Sicilianita’ T’amero Ppi Sempre

Sicilianita’ T’amero Ppi Sempre

Sicilianita’

Image used for Platform Magazine, taken by Paolo Torrisi

To explore Sicily and have no interest in the mafia is like loving the Island but hating the cuisine. They are both very much intrinsic and integral to this amazing and mystifying land that we see in the great visions of Martin Scorsese or read through the page turning words of Mario Puzzo.  Films, sitcoms and books often depict the Sicilian/Italian American way of life – often peppered with mafia dealings. Usually the women are unbelievably sexy and sassy, the men, macho and adulterous and the fashion, flashy and opulent.

For some, The Godfather, The Sopranos and other Italian American media portrayals may be the closest they’ll get to the sizzling culture of Sicily, fictitious and glamourised accounts of a culture and a land that for its media popularity is comparatively obscure in actuality. It is almost prerequisite to mention Sicily and the Mafia in the same breath, something that the proud Sicilian may not be too proud of. There is so much more to Sicily beyond the fascination and criticism of the Mafiosi. It is a land that is just as fascinating and attractive outside of the Hollywood movie scene.

Sicilian authors, designers and photographers add a great depth to Sicily, taking their subject to the classic and traditional capital, Palermo, the bustling, contemporary city of Catania (home to one of the largest clubs in Europe), to the rustic foothills of Mount Etna, the Greek mythology that lingers on the seafront of Aci Trezza and the beautiful terracotta pottery of Caltagirone. Sicilians live a life that is just as rich and admirable as the Italians, appreciating all the finer things in life. The people are colourful, vivid and defiantly respectful, with an overwhelming sense of generosity. The temperament may be a little more passionate and the land more condensed with all its contradictions, but Sicily, regardless of its location (just off the toe of the boot that is Italy) is the true spirit and dialogue of Italy.

Sicily, for many centuries was the host and participant to the torments of war, colonisation and conquer. The now Italian island has been under the rule of Greek, Arabic, Norman, Austrian, French and Spanish monarchies, kingdoms and empires. Towards the final years of the lands turmoil it was once even a protected state of Britain. On May 11th 1860 Giuseppe Garibaldi, the Italian custodian, fought for the unification of Sicily and Italy, battling with the island’s Spanish oppressors. After fighting for several days , the British Navy, omnipresent as always, interceded and called armistice. The Spaniards surrendered and Sicily became favourably united with Italy and henceforth Italian.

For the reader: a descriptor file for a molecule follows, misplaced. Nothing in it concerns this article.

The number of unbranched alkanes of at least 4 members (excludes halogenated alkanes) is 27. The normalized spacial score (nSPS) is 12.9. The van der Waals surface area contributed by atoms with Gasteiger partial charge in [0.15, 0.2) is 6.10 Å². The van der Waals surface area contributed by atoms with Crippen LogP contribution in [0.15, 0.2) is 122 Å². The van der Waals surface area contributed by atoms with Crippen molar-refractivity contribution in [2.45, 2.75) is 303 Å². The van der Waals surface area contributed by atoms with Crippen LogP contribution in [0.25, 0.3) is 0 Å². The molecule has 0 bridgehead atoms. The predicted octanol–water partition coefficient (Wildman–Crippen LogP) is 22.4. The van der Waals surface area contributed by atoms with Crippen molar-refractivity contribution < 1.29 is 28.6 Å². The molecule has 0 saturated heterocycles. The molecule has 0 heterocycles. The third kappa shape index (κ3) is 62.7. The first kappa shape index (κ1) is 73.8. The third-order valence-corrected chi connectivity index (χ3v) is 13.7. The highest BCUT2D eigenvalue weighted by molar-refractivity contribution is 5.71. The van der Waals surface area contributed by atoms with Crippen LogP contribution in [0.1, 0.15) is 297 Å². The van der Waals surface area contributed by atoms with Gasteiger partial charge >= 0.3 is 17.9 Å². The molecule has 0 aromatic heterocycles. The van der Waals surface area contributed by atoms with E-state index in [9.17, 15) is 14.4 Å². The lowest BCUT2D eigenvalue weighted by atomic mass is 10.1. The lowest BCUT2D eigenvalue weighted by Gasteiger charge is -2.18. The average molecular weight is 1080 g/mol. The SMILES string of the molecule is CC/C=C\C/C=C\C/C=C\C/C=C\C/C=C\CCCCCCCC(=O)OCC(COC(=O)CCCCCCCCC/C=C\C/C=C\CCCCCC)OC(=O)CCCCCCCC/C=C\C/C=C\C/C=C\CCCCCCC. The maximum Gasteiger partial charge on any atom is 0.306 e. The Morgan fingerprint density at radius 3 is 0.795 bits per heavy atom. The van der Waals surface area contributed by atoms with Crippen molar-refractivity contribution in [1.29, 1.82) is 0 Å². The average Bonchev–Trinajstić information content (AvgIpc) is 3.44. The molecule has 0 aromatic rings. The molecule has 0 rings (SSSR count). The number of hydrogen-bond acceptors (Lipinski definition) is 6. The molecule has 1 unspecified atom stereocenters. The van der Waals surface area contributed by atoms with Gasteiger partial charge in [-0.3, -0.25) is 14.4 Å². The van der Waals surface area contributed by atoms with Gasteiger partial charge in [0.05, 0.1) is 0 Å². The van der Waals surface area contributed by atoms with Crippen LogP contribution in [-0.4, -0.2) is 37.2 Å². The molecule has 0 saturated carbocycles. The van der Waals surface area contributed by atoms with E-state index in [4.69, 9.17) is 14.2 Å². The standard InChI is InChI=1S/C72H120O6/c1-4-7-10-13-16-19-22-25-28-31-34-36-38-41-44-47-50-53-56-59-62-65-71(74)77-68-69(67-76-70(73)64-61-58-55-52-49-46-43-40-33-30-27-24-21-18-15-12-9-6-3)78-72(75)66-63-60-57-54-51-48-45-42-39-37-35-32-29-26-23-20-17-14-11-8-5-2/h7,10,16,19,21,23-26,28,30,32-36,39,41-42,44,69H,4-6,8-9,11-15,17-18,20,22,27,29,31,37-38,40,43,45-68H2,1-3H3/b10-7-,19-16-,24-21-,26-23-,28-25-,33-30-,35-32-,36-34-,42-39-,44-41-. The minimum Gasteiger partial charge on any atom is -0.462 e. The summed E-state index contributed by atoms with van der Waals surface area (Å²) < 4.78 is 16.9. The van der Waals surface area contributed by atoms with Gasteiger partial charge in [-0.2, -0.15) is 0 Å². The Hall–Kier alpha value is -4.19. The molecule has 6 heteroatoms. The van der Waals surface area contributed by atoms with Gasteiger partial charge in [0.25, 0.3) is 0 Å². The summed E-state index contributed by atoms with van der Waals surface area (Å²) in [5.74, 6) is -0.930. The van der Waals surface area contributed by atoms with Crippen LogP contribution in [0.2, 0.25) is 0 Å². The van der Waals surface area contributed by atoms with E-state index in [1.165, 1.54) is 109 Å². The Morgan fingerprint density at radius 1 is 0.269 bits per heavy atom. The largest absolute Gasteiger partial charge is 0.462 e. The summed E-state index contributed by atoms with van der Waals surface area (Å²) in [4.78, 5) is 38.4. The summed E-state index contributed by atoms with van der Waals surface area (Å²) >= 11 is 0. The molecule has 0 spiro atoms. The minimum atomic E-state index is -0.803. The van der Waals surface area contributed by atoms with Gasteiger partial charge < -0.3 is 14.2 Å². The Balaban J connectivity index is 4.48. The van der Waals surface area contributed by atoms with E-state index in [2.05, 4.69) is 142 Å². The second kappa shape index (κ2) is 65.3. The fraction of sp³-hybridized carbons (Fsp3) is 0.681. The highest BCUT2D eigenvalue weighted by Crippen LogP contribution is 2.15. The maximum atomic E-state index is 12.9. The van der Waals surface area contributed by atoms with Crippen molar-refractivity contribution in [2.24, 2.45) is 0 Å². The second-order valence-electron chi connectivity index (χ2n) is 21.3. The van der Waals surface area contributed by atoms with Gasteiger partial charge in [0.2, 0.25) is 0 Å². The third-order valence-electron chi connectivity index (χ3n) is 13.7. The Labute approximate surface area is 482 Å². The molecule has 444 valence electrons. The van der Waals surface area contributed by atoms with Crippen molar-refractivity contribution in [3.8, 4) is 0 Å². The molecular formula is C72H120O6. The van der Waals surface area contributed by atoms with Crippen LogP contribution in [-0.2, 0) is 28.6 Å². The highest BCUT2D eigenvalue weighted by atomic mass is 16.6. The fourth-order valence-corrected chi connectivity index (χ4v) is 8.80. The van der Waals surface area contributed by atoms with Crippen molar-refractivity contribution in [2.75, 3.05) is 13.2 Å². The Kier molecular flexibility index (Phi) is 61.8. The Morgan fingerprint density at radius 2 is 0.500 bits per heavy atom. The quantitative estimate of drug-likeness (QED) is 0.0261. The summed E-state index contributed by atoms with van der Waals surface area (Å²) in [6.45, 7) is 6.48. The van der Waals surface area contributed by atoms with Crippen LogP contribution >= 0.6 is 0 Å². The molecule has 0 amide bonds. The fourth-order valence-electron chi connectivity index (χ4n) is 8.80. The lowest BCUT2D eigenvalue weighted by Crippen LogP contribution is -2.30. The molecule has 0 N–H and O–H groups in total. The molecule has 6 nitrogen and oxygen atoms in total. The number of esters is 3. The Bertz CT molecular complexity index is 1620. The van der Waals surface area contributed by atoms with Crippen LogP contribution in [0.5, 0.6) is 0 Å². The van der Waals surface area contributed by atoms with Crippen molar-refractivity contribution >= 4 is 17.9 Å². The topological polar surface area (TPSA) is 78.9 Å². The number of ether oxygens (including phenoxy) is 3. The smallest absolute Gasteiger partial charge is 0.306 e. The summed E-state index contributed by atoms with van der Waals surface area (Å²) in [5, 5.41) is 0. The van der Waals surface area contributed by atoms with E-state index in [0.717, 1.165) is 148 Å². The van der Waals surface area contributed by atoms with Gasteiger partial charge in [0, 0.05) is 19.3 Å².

The history of Sicily not only remains extremely intense, but there is an extraordinary sense that it remains extremely close to the present. The centuries of war and colonisation is so prevalent it can be heard in the language and witnessed in the architecture. Sicily’s battle has created a wonderland for the enthusiast of life, love, cuisine and a palpable and rich playground of history, architecture, etymology and genealogy.

The language is a fusion of Italian and that of its predecessors’. Although most Sicilians are bilingual in Italian and Sicilian, Italians will struggle with the comprehension of the Sicilian language. The history, like the mestizo race, is also evident in the aesthetic of the Sicilian people. The further and further south of Italy one ventures, the greater the mix of skin colours and hair textures becomes. The darkest of Sicilians have skin the colour of Indians and hair that curls so tightly that if they were black it would be called afro, yet the lightest of them, so fair, they are as blonde and blue eyed as any Aryan.

Like the language and the people, the architecture and the land itself are just as diverse and intermixed. There is an architectural juxtaposition due to both the unrest of wars and an unfortunate natural disaster, which was the great volcanic eruption of Mount Etna. Many buildings take the shape of Arabic and Norman influences, disseminated throughout the island. An assemblage of Arab castles altered to the Norman tastes form breathtaking palaces, churches and cathedrals. The Palazzio dei Normanni, situated in Palermo, the capital of Sicily, is an example of this. Meanwhile, Sicily’s infamous Mount Etna’s 1693 earthquake, coined Earthquake Baroque, wiped out the southern part of Italy, killing two thirds of the Catanese* population and with it many of the island’s construction – this initiated the construction of the highly ornamental style, Sicilian Baroque .